http://rethinksurvival.com/posts/how-to-make-famine-chow/

Famine Chow

•50% by volume ground wheat, corn, barley or any other grain.
•30% by volume ground beans, peas, soybeans, lentils or other legumes
•10% by volume vegetable oil of any kind
•10% by volume sugar, honey, molasses or other sweetener
•Salt to taste.

Just add water.

Yum. You vill eat it and you vill like it!

[…] {{title}} @ {{url}}"}};}The Cherokees are on the warpath and they’ve all been fed that Pow Wow Chow. Watch out […]

[…] A. Jacobson of Legal Insurrection offers a little perspective (just in case you think this whole thing is just too silly): In […]

BannedbytheGuardian | May 17, 2012 at 10:08 pm

That oatmeal soup looks ok but I don’t get the Mexican.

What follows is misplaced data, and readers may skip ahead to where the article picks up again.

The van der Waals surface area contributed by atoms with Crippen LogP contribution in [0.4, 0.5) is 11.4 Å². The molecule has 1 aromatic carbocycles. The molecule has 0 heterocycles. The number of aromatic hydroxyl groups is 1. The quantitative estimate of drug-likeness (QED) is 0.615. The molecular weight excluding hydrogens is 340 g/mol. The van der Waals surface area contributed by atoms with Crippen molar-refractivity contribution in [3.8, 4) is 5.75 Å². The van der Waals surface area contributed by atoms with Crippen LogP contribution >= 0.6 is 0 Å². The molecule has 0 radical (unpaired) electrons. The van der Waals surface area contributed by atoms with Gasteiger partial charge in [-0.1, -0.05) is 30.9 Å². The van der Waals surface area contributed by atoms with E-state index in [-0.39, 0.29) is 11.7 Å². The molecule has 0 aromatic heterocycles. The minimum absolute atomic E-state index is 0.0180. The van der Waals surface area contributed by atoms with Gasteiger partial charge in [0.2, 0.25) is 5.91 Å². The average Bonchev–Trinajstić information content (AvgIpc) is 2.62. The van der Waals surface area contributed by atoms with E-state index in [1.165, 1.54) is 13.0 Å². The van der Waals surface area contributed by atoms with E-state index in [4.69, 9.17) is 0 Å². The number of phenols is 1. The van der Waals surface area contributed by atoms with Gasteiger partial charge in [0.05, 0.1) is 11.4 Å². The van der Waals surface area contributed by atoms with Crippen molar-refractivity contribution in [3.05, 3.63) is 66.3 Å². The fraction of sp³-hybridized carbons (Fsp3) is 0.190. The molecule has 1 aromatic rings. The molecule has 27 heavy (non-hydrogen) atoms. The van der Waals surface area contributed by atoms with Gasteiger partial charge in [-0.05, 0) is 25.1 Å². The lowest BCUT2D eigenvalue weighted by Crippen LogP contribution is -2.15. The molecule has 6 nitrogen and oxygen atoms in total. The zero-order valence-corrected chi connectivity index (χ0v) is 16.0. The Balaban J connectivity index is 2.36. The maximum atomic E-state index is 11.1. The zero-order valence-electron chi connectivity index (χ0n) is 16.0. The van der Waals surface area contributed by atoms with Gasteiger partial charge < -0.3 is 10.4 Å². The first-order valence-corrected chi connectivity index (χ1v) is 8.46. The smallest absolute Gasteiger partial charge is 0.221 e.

Can someone post the Spicy Bean recipe. I don’t associate Oklahoma or Cherokees with beans but I am open to new age fusion cooking. My only objection is the tiny portions served on huge plates with the little sprig of obscure grass on the side.

I have an Indigenous settlement about 1 mile away . They are camped on the beach fully annoying the million $$$ homeowners nearby. If they were to cook native they would really monster the dear peoples sensitivities & stink them out.

Obama might like some pow wow chow – then he could have the pelt made up for Michelle .

BREITBART: Did Elizabeth Warren Plagiarize Her ‘Pow Wow Chow’ Recipes?

http://www.breitbart.com/Big-Government/2012/05/18/did-elizabeth-warren-plagiarize-pow-wow-chow-recipes

[…] News, Political Forum, Politifake, Big Hairy News, Merry Poppet, Strange Politics, Legal Insurrection, Frugal Cafe, Frank on PhotoBucket, Publius […]

[…] News, Political Forum, Politifake, Big Hairy News, Merry Poppet, Strange Politics, Legal Insurrection, Frugal Cafe, Frank on PhotoBucket, Publius […]

[…] Legal Insurrection, Elizabeth Warren “Pow Wow Chow” cookbook mystery solved: In isolation this story is a little silly, except that it’s not in isolation. Warren was touted […]